One can see that most scores are below 100, so scores over 200 are quite rare, and over 300 is a candidate for best song of the year! Going back to the boxplot of scores, one can see that most of the songs in the good gategory (i.e. scores between 100 to 200) fall into the Rock and Latin genres, though most genres have at least one big hit (over 250). This leads me to my second question to investigate:
Do Rock songs recieve higher scores, on average, than Country songs?
To test my hypotheses, I will set up 2-sample t-tests with a level of significance of 5%. I need to carefully consider the results because I set up my hypotheses to be 1-tailed tests, while the SciPy analyses return 2-tailed results by default.
4. Run the tests
Actually running the t-tests is very simple: simply run the ttest packages from the SciPy stats module. I use the ttest_ind method because I have two samples with independent scores (i.e. the Rock score and the Country score are not correlated). I also made sure to explicity say that the vairance of my samples are not the same so they will be calculated from the data.
tstat1, pval1 = stats.ttest_ind(a= df[df['genre']=='Rock']['score'], b= df[df['genre']=='Country']['score'], equal_var=False) tstat2, pval2 = stats.ttest_ind(a= df[df['genre']=='Rock']['weeks_on_list'], b= df[df['genre']=='Country']['weeks_on_list'], equal_var=False) alpha = 0.05 print "Do Pop songs get a higher score than Country songs?" print pval1*2 < alpha print "Do Pop songs stay on the charts longer than Country songs?" print 2 * pval2 < alpha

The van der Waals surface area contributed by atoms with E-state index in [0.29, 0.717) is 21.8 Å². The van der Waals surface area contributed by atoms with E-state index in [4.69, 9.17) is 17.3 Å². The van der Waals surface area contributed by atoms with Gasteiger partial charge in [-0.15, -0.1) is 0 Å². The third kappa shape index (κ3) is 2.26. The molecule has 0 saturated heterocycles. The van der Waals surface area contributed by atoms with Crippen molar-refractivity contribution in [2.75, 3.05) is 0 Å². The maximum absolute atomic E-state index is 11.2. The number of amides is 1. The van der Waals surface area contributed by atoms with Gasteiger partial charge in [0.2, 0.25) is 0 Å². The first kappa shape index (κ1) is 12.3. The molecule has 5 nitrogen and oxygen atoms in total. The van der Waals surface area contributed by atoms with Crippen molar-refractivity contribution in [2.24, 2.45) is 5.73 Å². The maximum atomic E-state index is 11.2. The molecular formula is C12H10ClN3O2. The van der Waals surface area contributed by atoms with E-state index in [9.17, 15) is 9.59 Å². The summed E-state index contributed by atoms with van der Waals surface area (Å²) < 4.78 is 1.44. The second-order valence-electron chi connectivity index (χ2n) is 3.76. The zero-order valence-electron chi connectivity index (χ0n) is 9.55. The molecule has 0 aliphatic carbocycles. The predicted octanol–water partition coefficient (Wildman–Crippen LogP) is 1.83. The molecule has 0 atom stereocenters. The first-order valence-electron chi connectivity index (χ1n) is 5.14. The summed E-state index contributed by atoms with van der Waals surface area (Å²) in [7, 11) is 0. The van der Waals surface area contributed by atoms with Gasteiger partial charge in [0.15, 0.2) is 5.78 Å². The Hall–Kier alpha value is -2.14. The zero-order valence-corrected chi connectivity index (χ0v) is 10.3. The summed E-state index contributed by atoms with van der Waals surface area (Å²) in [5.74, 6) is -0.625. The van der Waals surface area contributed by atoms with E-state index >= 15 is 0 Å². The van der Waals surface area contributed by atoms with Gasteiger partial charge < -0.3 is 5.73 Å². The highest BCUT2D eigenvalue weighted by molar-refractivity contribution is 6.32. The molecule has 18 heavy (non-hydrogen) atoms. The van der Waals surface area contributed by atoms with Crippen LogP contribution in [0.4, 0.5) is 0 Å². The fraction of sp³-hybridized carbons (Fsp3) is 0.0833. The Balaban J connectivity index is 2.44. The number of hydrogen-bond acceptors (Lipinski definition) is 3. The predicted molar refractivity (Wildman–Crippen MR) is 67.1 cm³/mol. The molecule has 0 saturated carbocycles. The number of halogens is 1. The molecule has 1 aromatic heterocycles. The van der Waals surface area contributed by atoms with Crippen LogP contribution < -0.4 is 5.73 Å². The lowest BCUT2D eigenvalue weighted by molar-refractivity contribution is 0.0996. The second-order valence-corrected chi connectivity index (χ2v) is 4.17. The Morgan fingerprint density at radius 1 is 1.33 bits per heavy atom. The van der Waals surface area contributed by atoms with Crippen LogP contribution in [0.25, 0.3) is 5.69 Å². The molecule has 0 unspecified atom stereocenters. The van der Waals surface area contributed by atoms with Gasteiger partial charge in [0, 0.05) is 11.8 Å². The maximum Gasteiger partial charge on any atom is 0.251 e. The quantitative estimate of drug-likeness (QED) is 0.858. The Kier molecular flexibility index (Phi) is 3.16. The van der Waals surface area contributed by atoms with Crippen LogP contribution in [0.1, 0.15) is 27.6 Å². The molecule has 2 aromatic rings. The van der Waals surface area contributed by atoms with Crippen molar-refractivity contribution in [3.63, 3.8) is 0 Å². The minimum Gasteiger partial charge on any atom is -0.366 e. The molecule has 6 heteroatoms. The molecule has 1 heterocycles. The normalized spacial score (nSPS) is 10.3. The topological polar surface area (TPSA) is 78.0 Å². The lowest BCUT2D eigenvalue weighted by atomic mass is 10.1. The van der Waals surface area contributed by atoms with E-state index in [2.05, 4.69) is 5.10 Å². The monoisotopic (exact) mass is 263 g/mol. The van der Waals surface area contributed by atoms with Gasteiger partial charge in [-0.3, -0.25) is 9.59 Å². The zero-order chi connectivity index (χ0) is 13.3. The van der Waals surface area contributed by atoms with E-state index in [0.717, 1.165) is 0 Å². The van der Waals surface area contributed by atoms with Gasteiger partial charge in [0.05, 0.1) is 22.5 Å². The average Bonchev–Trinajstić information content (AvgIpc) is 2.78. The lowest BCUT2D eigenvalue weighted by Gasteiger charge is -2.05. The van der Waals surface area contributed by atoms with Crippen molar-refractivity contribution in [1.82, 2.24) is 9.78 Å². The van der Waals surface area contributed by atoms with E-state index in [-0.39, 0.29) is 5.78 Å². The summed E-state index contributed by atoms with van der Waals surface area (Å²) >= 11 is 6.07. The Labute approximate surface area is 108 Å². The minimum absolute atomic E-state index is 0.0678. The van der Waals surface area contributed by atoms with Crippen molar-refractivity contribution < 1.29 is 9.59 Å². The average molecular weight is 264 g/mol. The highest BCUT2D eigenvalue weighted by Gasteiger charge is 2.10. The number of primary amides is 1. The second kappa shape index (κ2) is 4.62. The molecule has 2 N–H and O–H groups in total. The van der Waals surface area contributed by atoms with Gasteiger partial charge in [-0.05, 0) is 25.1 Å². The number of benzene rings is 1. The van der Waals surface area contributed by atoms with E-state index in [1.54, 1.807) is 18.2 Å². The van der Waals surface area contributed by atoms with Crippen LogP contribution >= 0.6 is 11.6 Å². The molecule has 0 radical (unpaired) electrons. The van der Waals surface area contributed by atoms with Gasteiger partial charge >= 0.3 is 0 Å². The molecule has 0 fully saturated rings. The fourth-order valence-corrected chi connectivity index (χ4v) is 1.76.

This section of code returns:
Do Pop songs get a higher score than Country songs? True Do Pop songs stay on the charts longer than Country songs? False
There is no statistically significant evidence that Rock songs stay on the charts longer that Country songs, but there is evidence that Rock songs recieve higher scores than Country tracks.
5. Final visualizations
This section was largely completed before the last two, as I used those final plots earlier in this post. There were a couple additional stories in the data that I wanted to point out.
I noticed a phenomena I’m calling “fad tracks” for songs which enter the charts in the top 25, but then quickly fade away and fall off the rankings. This is different from “smash hits” which start out in the top 25, but then stay there for 20 weeks or more, often staying on the charts longer than songs with a traditional rise to popularity (i.e. entering the charts below rank 60). This Time Around by Hanson and Crybaby by Mariah Carey are examples of fad tracks (seen in red below), while Maria, Maria by Santana and There U Go by Pink are smash hits (seen in blue).
Finally, I wanted to point out some interesting tidbits about the opposite of a fad track: that is a track that runs the typical course of entering the charts somewhere lower down and peaking before falling off the charts around week 20, but then sees a resurgence of popularity and storms back onto up up to the top of the charts after a dozen weeks off! Amazed by Lonestar and Higher by Creed are examples of resurgent tracks seen in red below. There are also traditional hits that just rule the charts for weeks on end during the year. Two examples are Breathe by Faith Hill and Kryptonite by 3 Doors Down, which are shown in blue below.